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Being a Gean

(18 Posts)
Msida Sun 28-Feb-21 18:34:27

You get married and you have your children and your busy surviving and taking care of everyone and you have no time for any other the necessary


Your children grow up they leave the house you don't see them because they are busy surviving taking care of their children you are forgotten about just no time for Mum

Then your husband dies and your in your house.. alone all alone no one has time to visit you've never lived alone before it's strange it's foreign you try and make sense of it you wish that you too could die too as your husband has done because why are you here your just existing..

What now..

Msida Sun 28-Feb-21 18:35:20

I'm sorry obviously I meant to type being a Gran

M0nica Sun 28-Feb-21 18:41:29

Oh, Msida is life really that bad? I feel so sorry for you.

Is there anyone you can reach out to? A friend, or someone to talk to. I am not sure how long you have been widowed, not long I think, and in the worst of times for such things to happen, but the end seems to be in sight and then it iwll be easier to get out, to join other people.

Could you give this lonely time to thinking about what you want to do, when life opens out, to find out what resources are available in your home territory.

All I can offer is flowers cupcake

NellG Sun 28-Feb-21 18:47:59

My father used to say that we live many lives, and we have different stories for each stage of our lives - the answer to 'what now' is that you write the next chapter. Easier said than done when you are on your own. Even harder at the moment. Worse still when you feel so low it's hard to get through a day.

Would you consider talking to your GP about how you feel? Not only can they help if you have clinical depression, but they can put you in touch with people and groups who will be able to support you through this very difficult and lonely time. Until we can all get out and about again, confidential phone lines can at least give a human voice at the end of the phone, and perhaps reassurance that someone cares about you and how you feel.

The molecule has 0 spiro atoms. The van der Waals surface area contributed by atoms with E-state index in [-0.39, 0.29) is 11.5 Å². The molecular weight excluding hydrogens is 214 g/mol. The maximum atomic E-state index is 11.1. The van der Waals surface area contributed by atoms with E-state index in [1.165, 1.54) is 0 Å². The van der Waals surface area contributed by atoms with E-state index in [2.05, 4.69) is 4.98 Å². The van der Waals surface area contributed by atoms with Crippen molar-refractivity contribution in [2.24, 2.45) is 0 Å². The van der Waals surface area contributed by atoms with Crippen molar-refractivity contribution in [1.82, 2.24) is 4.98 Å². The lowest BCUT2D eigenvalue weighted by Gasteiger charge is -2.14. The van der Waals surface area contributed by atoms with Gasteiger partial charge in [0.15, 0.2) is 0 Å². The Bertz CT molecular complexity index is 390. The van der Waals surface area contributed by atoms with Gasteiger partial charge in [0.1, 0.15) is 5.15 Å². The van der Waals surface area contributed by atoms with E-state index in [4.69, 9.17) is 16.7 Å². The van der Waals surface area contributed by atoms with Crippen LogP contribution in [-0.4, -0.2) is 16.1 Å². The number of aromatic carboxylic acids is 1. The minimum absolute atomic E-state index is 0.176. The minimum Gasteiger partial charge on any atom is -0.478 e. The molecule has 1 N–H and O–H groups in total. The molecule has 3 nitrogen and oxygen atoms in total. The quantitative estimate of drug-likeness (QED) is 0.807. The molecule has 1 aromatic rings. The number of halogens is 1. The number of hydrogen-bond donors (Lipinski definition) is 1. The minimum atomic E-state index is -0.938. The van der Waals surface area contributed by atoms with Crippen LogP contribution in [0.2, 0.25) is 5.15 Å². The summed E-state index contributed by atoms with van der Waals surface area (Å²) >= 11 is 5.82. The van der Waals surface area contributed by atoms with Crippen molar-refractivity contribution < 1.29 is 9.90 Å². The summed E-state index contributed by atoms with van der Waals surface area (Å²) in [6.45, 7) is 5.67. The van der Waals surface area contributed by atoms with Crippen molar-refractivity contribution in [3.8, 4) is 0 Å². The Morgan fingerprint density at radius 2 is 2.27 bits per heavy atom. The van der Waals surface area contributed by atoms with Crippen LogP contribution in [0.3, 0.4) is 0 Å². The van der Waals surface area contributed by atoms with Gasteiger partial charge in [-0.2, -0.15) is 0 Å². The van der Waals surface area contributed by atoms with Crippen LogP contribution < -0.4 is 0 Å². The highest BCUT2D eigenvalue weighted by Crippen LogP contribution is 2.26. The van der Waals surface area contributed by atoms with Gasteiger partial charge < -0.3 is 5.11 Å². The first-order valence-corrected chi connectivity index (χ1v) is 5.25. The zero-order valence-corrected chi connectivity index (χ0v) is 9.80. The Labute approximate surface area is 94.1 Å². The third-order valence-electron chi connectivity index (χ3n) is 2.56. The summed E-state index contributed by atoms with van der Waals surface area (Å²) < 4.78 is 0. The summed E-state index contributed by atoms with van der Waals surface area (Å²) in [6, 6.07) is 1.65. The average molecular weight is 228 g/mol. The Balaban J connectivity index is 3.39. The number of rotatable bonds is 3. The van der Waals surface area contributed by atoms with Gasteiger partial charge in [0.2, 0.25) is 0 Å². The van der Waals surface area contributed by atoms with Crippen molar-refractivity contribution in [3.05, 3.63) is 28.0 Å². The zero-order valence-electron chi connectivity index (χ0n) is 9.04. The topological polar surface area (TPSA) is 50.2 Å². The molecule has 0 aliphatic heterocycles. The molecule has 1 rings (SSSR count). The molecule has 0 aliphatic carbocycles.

Don't give up just yet, not without trying - there's a world out there and you're not done. This is not 'it'. Hold on and just keep putting one foot in front of the other, plus reach out a bit to the kids - they might not think you need them. All my best, x

tanith Sun 28-Feb-21 18:52:04

Msida I’m sorry you’re feeling so low. Can you at least keep in touch with your family by phone or online? I’m also widowed as are many others here and I know it isn’t easy, I’d never lived alone before and found having to make every decision myself so hard.
I have never wished to join my husband I intend on living for him as well as myself as there are things we would of done together if he had lived. My family are also busy with jobs children etc but I make a point of reaching out to them regularly with a text or phone call I keep it short and ask how they are doing and they do get back to me when they can. Hopefully things won’t seem so hopeless to you as we are released from lockdown. Please keep posting you will get lots of support here.

Blinko Sun 28-Feb-21 18:55:10

So sorry you're feeling low at the moment, Msida. It's hard being alone after having had a busy family life. Lots of Grans on here are in the same situation as you find yourself now. they will be along with helpful advice and encouragement.

Meantime, sending my best wishes and flowers Hang in there!

Grandmafrench Sun 28-Feb-21 18:59:33

That's a real cry from the heart, Msida. Everyone - well most Grans, anyway - feels like this at some time and that's without the added heartbreak of losing a husband or partner.

It probably comes to you in waves and another wave has just hit you. I'm so sorry that you're having a bad time. I don't think (personally) it's easy to do anything much about adult children. As you say, they are probably struggling in their own ways to make sense of life, the additional responsibilities, managing children, jobs, lockdowns, health etc., And who can find the extra moments needed to ask about Mum/Gran? Well sometimes it seems like absolutely no one. If you're very, very lucky you sometimes give birth to someone who cares always, but most of us just get average people who react in average ways in their average lives and would look quite surprised if you put the question to them "And what about me, how do you think I'm managing?" They're usually too afraid to ask, unless you are quite ill or have suffered a recent loss.